Center Amida Brimah and guard Rodney Purvis have withdrawn their names from NBA Draft consideration and will return to the Huskies for another year, the school announced Tuesday.
The decisions from Brimah, a 7-foot center, and Purvis, a 6-foot-4 shooting guard, help soften the blow dealt by Daniel Hamilton’s decision to sign with an agent and leave school despite having some shaky draft stock. The Huskies may not open the season as a top-25 team, but they won’t be far behind and will be one of the AAC’s favorites, along with Cincinnati.
Brimah averaged 6.5 points per game last year, but blocked 2.7 shots per game. He missed 11 games last season with a broken finger. Purvis registered 12.8 points per game while shooting 43.4 percent from the floor.
Neither Brimah or Purvis were among those invited to this month’s NBA Draft combine nor were either expected to be drafted should they have kept their names in the draft.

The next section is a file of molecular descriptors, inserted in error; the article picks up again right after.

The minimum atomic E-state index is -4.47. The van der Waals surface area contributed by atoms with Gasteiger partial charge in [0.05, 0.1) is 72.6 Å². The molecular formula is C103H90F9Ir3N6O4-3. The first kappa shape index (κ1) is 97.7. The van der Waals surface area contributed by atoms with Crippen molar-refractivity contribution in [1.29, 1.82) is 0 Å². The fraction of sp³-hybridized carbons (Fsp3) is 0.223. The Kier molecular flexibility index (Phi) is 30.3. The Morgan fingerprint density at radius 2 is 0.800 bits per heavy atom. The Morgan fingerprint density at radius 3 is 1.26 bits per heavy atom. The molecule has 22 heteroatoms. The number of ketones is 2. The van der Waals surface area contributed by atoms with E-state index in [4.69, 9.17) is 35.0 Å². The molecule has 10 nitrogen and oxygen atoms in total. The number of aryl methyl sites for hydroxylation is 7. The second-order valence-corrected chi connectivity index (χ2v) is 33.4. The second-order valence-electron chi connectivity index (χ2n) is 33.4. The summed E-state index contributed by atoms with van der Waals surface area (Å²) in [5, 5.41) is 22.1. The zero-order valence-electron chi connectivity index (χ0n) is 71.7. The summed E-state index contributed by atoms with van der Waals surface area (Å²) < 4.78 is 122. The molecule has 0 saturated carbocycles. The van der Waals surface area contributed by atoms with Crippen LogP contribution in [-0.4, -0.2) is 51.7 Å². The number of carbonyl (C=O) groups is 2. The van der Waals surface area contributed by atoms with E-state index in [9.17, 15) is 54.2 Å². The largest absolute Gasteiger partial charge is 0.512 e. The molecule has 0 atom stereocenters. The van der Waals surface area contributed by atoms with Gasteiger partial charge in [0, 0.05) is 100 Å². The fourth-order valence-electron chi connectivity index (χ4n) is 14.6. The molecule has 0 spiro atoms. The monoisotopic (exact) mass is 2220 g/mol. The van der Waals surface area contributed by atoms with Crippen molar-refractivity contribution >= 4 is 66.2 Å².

The man in the middle is returning to Gonzaga.
Przemek Karnowski will return to the Bulldogs for his final year after a medical redshirt waiver was granted allowing him a fifth season in Spokane, the school announced Tuesday.
“I’m excited to be coming back,” Karnowski said in a statement. “After talking with the coaches, my parents and the team, I decided this was the best decision for me. I still have a ways to go with my rehab, but I’m staying positive about the upcoming season.”
The 7-foot-1 Karnowski, a Poland native, would have, at minimum, had professional opportunities overseas, but instead will return to play for the Bulldogs once more after a back injury limited him to five games last season. He averaged 10.9 points and 5.8 rebounds per game as a junior in 2014-15.
With Karnowski returning along with Josh Perkins and Silas Melson, Gonzaga coach Mark Few will be having newcomers Nigel Williams-Goss, Zach Norvell, Johnathan Williams II and Zach Collins joining an experienced and talented group.
Gonzaga (shocker) will be the West Coast Conference favorite once more, but the Bulldogs will also be fielding a team that should open the season in most everyone’s top-15.